Marilyn Ferguson and I were rivals — literally competing for souls.  She for the New Age Movement, myself against same.  I met her personally on a few occasions and was even in her home on 3 different occasions at her her invitation and urging .  The New Agers were anxious to check me out, but considered me a very real threat.   I know Marilyn Ferguson was a dedicated New Ager for most of her adult life.  I personally heard her very worried mother who happened to be in her house one of the two different days I was there plead with her daughter Marilyn to go back to Jesus.  Over the years I had several encounters with Marilyn Ferguson, including but not limited to a live television debate against her on an Marilyn Ferguson and I met on several occasions.  She sent my publisher, Huntington House a threatening letter.  When that moved neither them nor myself, she next sent me a letter somewhat more conciliatory.  We had breakfast in a Windsor Ontario Restaurant in 1982.  In 1984 I was surprised to be called by her secretary and invited to come to her home in Los Angeles, California for the first New Age “World War IV” party.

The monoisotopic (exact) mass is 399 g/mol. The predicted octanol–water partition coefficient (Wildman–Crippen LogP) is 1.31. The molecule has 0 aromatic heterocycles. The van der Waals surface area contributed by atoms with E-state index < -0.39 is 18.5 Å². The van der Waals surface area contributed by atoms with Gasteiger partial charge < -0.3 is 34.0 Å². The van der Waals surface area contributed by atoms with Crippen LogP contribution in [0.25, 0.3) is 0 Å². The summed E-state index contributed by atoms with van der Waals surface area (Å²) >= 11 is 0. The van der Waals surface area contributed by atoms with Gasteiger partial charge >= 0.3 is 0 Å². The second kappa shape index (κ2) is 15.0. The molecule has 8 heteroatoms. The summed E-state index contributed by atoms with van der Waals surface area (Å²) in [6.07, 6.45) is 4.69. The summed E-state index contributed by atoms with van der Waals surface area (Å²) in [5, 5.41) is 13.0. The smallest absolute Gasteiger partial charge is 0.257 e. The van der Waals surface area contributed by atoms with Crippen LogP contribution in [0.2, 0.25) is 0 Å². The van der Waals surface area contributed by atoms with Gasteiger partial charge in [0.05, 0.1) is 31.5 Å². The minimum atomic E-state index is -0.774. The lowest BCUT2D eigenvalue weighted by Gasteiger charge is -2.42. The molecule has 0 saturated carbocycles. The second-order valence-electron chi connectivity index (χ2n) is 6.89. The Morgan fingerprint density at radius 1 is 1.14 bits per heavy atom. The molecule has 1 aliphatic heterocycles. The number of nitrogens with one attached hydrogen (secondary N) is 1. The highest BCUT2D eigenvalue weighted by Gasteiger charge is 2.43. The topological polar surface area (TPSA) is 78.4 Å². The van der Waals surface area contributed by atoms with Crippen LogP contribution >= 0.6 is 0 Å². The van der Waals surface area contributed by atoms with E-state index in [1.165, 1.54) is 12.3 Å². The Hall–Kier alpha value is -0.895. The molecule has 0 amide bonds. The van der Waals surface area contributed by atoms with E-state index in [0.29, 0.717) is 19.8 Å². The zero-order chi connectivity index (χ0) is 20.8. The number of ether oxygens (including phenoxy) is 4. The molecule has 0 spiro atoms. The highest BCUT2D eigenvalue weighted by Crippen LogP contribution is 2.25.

I said I would let them know.  I called Bill Keith, president of Huntington House,  my publisher and told him of the sudden invitation for an event only two days away.  Richard Trosclair, his partner, called they called me back saying it was very important I be there.  They would make the arrangements for the flight.  I called a fellow researcher, Sylvia Beadleston McKevey in San Jose who agreed to fly up to Los Angeles and join us.  We both stayed with another researcher friend Betty Irwin in the Los Angeles Palos Verdes area.  On Sunday afternoon we three made our way to Marilyn Ferguson’s home at the top of Mt. Washington in L.A   The New Agers were obviously curious to look me over.  It was quite a disparate collection of backyard with nametag attendees.  Indeed, Timothy Leary was one of those present in her backyard party.